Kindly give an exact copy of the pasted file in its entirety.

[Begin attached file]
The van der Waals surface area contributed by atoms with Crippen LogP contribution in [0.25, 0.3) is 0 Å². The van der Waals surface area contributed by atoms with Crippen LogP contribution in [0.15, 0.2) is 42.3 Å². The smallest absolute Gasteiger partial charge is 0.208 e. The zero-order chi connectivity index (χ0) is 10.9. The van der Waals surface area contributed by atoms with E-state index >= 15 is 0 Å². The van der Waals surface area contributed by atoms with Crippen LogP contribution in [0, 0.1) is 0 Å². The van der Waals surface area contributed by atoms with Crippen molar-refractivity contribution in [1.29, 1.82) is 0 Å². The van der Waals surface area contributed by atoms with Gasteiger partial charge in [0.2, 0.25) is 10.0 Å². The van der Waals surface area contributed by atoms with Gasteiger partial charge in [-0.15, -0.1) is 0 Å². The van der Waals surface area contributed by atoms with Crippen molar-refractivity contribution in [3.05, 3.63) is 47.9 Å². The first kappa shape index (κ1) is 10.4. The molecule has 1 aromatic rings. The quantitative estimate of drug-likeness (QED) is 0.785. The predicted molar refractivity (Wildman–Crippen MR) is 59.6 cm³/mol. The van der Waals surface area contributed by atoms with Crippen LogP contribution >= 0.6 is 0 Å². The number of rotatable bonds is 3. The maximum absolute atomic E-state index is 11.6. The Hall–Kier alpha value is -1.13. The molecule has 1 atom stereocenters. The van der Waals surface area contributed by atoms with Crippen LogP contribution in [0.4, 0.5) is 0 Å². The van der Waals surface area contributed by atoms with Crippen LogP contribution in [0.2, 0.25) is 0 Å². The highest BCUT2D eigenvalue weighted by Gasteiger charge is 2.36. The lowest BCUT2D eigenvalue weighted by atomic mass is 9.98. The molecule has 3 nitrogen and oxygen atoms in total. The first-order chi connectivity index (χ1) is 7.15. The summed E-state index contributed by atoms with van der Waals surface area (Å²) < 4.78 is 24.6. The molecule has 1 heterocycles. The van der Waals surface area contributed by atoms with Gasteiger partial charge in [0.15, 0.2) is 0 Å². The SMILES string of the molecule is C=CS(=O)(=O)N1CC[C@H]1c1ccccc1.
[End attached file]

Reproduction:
The van der Waals surface area contributed by atoms with Crippen LogP contribution in [0.25, 0.3) is 0 Å². The van der Waals surface area contributed by atoms with Crippen LogP contribution in [0.15, 0.2) is 42.3 Å². The smallest absolute Gasteiger partial charge is 0.208 e. The zero-order chi connectivity index (χ0) is 10.9. The van der Waals surface area contributed by atoms with E-state index >= 15 is 0 Å². The van der Waals surface area contributed by atoms with Crippen LogP contribution in [0, 0.1) is 0 Å². The van der Waals surface area contributed by atoms with Crippen molar-refractivity contribution in [1.29, 1.82) is 0 Å². The van der Waals surface area contributed by atoms with Gasteiger partial charge in [0.2, 0.25) is 10.0 Å². The van der Waals surface area contributed by atoms with Gasteiger partial charge in [-0.15, -0.1) is 0 Å². The van der Waals surface area contributed by atoms with Crippen molar-refractivity contribution in [3.05, 3.63) is 47.9 Å². The first kappa shape index (κ1) is 10.4. The molecule has 1 aromatic rings. The quantitative estimate of drug-likeness (QED) is 0.785. The predicted molar refractivity (Wildman–Crippen MR) is 59.6 cm³/mol. The van der Waals surface area contributed by atoms with Crippen LogP contribution >= 0.6 is 0 Å². The number of rotatable bonds is 3. The maximum absolute atomic E-state index is 11.6. The Hall–Kier alpha value is -1.13. The molecule has 1 atom stereocenters. The van der Waals surface area contributed by atoms with Crippen LogP contribution in [0.4, 0.5) is 0 Å². The van der Waals surface area contributed by atoms with Crippen LogP contribution in [0.2, 0.25) is 0 Å². The highest BCUT2D eigenvalue weighted by Gasteiger charge is 2.36. The lowest BCUT2D eigenvalue weighted by atomic mass is 9.98. The molecule has 3 nitrogen and oxygen atoms in total. The first-order chi connectivity index (χ1) is 7.15. The summed E-state index contributed by atoms with van der Waals surface area (Å²) < 4.78 is 24.6. The molecule has 1 heterocycles. The van der Waals surface area contributed by atoms with Gasteiger partial charge in [0.15, 0.2) is 0 Å². The SMILES string of the molecule is C=CS(=O)(=O)N1CC[C@H]1c1ccccc1.